Country houses for sale

Country house leases

Many parents living in the Home Counties would happily sell their large family house with a view to helping their children buy homes of their own, or reducing their Inheritance Tax liabilities if they could find an appealing alternative in an area they would wish to live in. One family at least could resolve their dilemma by buying the lease of one of Devon’s finest country houses for the price of a country cottage in the fashionable South Hams. Savills in Exeter (01392 253344) are asking £750,000 for the new 21-year lease of historic Puslinch House, one of Devon’s few ‘perfect Queen Anne’ houses (Country Life, November 18, 1933), which stands in 5.85 acres of glorious formal gardens and parkland overlooking a creek of the river Yealm, seven miles south-east of Plymouth. In addition, a nominal rent of £1,500 per annum will be payable for the first two years, which will rise to £6,000 a year for the following 15 years, and, there-after, to a full open-market rent for the remaining four years of the lease.

Puslinch, listed Grade I, was built between 1720 and 1726 for the Yonge family, who still own the freehold. The house is one of a group of classic, Queen Anne style country houses known as the Plymouth Group, which includes Plympton House and Mothecombe in Devon, and Antony House in Cornwall, the latter now being owned by the National Trust. All were built at about the same time, on the back of the wealth derived from Plymouth’s role as a busy naval base in the 18th century almost certainly by the same local architect, who, according to Country Life, was ‘probably’ a pupil of Sir Christopher Wren. James Yonge was a successful naval surgeon practising in Plymouth (the fourth generation of his family to do so) when, in the early 1700s, he acquired the Puslinch estate on his marriage to local heiress Mary Upton. Breaking with the Devonshire tradition of the time, the couple decided to replace the original Tudor manor house with an entirely new building, rather than remodel the old one, at an estimated cost of £9,000 to £10,000.

Puslinch was one of the first country houses in the county to be built of brick, under a slate mansard roof with pedimented dormers, the walls surmounted on all four sides by a beautifully cut stone ‘box cornice’. The house is built on four floors, each façade having its own unique character. The vaulted basement, currently used as offices, is accessed from the east front through an ancient granite archway, and the lower-ground-floor windows have stone mullions and transoms all sourced, no doubt, from the medieval manor nearby. For all its grandeur, the new Puslinch was built ‘for comfort before show’, and was and is essentially a charming, easily managed, family home. The Victorian writer Charlotte Yonge recalls lively summer visits to Puslinch, where her uncle, the Rev John Yonge, was the ‘squarson’, his house filled with the noise and chatter of his 10 children, with dozens of other Yonge relations, among them the Coleridges of Ottery St Mary, who lived not far away.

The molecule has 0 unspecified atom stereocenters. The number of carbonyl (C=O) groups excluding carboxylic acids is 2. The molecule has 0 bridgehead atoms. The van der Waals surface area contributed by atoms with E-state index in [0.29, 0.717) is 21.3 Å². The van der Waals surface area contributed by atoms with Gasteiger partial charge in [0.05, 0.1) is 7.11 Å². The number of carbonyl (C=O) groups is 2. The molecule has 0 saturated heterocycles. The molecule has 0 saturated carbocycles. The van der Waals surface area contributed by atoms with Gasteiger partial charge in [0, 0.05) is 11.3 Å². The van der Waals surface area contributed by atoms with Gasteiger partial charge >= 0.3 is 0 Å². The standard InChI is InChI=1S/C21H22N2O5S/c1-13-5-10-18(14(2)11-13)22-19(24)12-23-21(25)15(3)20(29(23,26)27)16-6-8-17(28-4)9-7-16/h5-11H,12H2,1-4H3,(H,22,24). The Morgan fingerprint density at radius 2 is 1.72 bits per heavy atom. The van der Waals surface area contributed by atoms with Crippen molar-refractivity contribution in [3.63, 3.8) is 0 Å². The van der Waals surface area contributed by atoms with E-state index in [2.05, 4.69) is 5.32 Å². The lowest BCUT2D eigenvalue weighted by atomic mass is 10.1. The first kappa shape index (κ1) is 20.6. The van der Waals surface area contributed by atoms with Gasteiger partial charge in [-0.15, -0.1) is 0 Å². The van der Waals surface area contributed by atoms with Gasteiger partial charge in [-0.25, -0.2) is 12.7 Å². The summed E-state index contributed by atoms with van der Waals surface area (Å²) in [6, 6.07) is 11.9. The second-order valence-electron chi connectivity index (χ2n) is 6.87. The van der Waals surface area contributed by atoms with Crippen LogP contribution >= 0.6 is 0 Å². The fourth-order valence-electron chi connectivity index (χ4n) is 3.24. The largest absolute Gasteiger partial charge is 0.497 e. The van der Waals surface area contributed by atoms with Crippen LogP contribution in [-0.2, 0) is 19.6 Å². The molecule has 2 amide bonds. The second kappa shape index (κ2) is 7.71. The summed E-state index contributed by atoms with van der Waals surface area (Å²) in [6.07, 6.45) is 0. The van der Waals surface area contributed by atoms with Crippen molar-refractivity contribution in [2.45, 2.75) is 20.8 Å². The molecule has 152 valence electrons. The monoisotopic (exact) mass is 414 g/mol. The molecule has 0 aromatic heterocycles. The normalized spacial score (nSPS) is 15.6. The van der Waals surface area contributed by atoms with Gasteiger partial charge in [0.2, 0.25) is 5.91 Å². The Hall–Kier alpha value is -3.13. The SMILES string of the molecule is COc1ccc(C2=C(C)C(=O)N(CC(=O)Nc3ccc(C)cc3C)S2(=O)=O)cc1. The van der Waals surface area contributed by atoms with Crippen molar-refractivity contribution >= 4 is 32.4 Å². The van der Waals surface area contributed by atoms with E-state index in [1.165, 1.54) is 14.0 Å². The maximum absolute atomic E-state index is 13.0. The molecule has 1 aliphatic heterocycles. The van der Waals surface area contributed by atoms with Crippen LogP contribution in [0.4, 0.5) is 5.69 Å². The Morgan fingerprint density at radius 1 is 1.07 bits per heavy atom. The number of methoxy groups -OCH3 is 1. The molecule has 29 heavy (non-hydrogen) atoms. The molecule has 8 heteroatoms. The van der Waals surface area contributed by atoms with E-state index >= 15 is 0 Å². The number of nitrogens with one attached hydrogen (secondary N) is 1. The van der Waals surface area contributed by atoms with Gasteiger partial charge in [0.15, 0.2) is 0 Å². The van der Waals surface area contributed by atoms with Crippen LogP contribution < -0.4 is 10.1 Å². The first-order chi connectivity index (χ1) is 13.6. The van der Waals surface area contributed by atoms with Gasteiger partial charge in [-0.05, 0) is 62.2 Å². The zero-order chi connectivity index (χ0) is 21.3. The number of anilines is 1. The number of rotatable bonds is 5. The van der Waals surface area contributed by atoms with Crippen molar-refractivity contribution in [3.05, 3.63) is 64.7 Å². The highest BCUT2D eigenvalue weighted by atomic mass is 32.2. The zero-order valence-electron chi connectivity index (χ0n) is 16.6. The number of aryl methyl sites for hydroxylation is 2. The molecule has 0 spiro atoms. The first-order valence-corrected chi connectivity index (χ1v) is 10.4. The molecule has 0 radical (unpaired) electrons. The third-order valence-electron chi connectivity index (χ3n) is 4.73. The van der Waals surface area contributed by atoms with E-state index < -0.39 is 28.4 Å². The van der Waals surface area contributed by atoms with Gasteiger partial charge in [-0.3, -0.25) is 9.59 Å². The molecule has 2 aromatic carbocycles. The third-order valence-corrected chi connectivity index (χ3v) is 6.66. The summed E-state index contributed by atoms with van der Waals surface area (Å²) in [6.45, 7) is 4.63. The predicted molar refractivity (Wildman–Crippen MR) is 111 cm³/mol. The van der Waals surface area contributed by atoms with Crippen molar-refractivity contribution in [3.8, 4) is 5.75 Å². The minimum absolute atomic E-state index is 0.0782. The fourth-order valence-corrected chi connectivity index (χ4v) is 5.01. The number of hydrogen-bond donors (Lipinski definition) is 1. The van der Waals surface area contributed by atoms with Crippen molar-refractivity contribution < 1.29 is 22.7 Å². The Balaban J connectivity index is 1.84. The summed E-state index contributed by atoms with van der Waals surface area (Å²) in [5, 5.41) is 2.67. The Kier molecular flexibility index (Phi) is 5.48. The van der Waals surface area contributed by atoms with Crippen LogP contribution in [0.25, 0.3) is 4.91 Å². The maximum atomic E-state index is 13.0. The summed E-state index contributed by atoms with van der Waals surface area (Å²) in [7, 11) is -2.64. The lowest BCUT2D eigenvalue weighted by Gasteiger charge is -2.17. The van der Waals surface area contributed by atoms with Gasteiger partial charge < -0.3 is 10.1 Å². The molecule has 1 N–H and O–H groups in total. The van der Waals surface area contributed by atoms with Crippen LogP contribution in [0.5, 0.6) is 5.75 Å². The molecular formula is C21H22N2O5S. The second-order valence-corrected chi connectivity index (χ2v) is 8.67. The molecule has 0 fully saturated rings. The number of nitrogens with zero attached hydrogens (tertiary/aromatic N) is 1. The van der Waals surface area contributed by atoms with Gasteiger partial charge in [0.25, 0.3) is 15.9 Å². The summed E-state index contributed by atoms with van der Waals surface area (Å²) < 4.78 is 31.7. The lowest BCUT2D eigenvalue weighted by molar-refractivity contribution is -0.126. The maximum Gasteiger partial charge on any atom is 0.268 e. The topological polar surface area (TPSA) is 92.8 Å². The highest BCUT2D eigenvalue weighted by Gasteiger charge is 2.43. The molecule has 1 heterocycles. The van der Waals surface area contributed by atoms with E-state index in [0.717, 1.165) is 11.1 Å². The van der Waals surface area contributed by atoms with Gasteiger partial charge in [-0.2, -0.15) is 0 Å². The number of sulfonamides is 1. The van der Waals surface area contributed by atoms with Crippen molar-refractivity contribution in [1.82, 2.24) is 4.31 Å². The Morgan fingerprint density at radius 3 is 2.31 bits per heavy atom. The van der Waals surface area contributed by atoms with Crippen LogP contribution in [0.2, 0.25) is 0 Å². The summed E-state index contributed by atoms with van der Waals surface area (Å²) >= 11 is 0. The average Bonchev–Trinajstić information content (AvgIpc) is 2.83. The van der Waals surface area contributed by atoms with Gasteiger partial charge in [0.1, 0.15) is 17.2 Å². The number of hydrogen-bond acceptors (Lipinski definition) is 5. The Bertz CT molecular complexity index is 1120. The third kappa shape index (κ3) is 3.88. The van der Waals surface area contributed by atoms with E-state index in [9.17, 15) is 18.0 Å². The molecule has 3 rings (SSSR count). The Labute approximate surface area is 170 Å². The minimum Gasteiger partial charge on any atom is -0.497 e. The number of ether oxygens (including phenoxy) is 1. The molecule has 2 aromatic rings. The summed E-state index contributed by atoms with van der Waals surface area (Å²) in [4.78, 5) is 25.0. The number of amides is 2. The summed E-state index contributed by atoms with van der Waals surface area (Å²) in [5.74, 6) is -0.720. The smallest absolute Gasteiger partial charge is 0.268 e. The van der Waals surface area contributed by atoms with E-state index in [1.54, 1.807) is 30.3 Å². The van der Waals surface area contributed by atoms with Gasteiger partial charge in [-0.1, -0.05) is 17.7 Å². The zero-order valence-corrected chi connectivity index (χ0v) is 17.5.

For Simon Jenkins, who includes Puslinch in his England’s Thousand Best Houses, ‘the most remarkable feature of the interior is its completeness’, with the rooms ‘as they would have been in the 17th century with a state bedroom (now the library) on the ground floor, and closets adjacent to each bedroom on the first’. Four doorways lead from the handsome panelled reception hall into the main reception rooms one at each corner. Only the drawing room has been altered, with the addition of a single-storey extension in the mid 19th century. All the main roomshave their original Georgian panelling, painted except for the dining room, which is lined in dark oak.

A handsome oak staircase leads to the first floor, where the rooms follow the same classical symmetry of the floor below, with each of four bedrooms having its own en-suite bathroom; the east staircase leads to a further four bedrooms, two bathrooms and a nursery at the top of the house. Much of the ‘completeness’ which makes Puslinch unusual among 21st-century Devon country houses is due to the passion for perfection and the singular eye for detail of the present incumbent, Old Amplefordian Sebastian Fenwick. Despairing of finding a house of this quality to buy, he took on the lease in the early 1990s, and set about restoring a ‘tired’ Puslinch and its gardens to their original splendour. An avid collector, Mr Fenwick and his wife, Lucy, have filled the house with pictures, antiques and artefacts of all kinds, to complement the Yonge family’s own collection of furniture and family portraits which will be staying at Puslinch to welcome the new lessee.

Mr Fenwick credits his wife with re-laying much of the very beautiful formal gardens that surround the house to the south and west. Here, a series of enchanting garden ‘rooms’, lined with herbaceous borders and divided by listed Georgian walls and tall yew hedges, screen the swimming pool and outdoor dining area from general view. Further away from the house, another patchwork of hidden garden areas includes an arboretum, a small vegetable garden, a croquet lawn and a hard tennis court. Meanwhile, the timeless setting is secured by the magnificent Repton park of Kitley House on the far side of the Yealm estuary, which provides a permanent barrier to any future development within the area.